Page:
We continue to see the neuropsychologist though the frequency changes depending upon our needs. As far as I see it, the life-changing stroke was actually a lifeline in disguise, for it brought a compassionate, intuitive, and highly skilled practitioner through the door of my husband’s hospital room and into our lives. And although Dr. Ford came because of the devastating stroke, his counseling proved to be the help we desperately needed to navigate our daughter's death.
I am not angry we spent eighteen months with a counselor who was unable to meet our needs. Actually, I admire her for taking us on in the first place. She didn’t harm us, and she did try her best to help us, and I am forever thankful. But I wish I had acknowledged sooner just how critically important it is to find the right care in our darkest hours.
When one suffers a heart attack, they call in a cardiologist. When one has a broken leg, they call in an orthopedist. So when one faces profound loss, a highly skilled and qualified practitioner to help navigate the way through, and eventually out of, the deep abyss of overwhelming grief is just as crucial.
With over 168,000 counselors available in the U.S. alone, there is no shortage from which to choose. If your counselor is unable to help you navigate a life-changing loss or challenge, don't be afraid to find another. Just as grief isn't one size fits all, neither is support.
Can a heart attack patient survive without a cardiologist? Yes, but the chances of surviving are much greater when under the care of a proper practitioner. And this is never more true than with the most critical of all wounds….that of a broken heart. 

Wednesday, April 23, 2014

Good Grief Talk Show with Lynda Cheldelin Fell & Angie Cartwright featuring special guests Christine Bastone & Brooke Ninni Matthews

Here I am, one hour to show time, and I'm normally going a million miles an hour right about now.  But instead, I find myself sitting quietly, reflecting upon tonight's sensitive and very painful topics.  

The first topic we will be discussing is the powerful and life-shattering impact on those
left behind in the wake of suicide.  While grief is grief, some deaths carry additional dynamics not found everywhere.  And suicide is definitely one of these.  Earlier today I saw a video clip of Katie Couric interviewing singer Marie Osmond regarding the pain she faces daily since her 18 year-old son jumped to his death in 2010.  While the video clip was only a few minutes long, it was more powerful than any 90-minute movie and I was impressed with how important it is to openly discuss suicide.  And though I know it will be painful for tonight's guest Christine Bastone to share her own tragic story about losing her sister to suicide, I find comfort knowing it will help others some how, some way.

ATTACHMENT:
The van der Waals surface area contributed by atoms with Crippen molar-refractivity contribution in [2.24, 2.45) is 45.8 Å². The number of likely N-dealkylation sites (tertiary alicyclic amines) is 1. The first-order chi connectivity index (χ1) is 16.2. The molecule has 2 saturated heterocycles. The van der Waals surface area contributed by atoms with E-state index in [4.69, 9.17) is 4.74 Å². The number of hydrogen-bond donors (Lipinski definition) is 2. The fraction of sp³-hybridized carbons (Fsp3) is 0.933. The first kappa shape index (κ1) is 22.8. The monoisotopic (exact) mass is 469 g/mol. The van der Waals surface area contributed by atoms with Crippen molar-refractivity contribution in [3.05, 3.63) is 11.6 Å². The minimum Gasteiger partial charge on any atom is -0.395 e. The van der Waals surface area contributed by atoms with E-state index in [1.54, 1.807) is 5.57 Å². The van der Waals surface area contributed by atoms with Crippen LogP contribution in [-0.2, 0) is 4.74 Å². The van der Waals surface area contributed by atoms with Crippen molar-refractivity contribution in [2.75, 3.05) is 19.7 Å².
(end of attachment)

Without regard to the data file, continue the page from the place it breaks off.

Our second guest tonight, Brooke Ninni Matthews, walks a different journey though no less painful.  She lost two loved ones in a short time span, and joins us tonight to share her special story as well.  

I'm in complete awe of these ladies for taking time out of their busy lives to talk with us tonight about such painful subjects.  I hope you can join us too, and if you know of someone in need of comfort, please share our show with them....you never know who you might end up saving.   

Much love,
Lynda

Tuesday, April 22, 2014

Why we need National Grief Awareness Day

Recently while doing some research, I came across the term “Complicated Grief.”  Of course this prompted me to wonder whether I suffered from “complicated grief,” after all it’s been almost five years since Aly, our teenage daughter died, and many days I still certainly suffer profound grief.  But what is “complicated grief” and did I have it?  Why was that term created, and how do they define it?

It’s true that not all grief is alike.  When your beloved cat dies, you experience sadness, loss and, well, grief.  When you suddenly or unexpectedly lose a job, you may experience grief feelings too.  But both of these examples are clearly a different grief from when we lose a child, or a partner, sibling or parent before their time.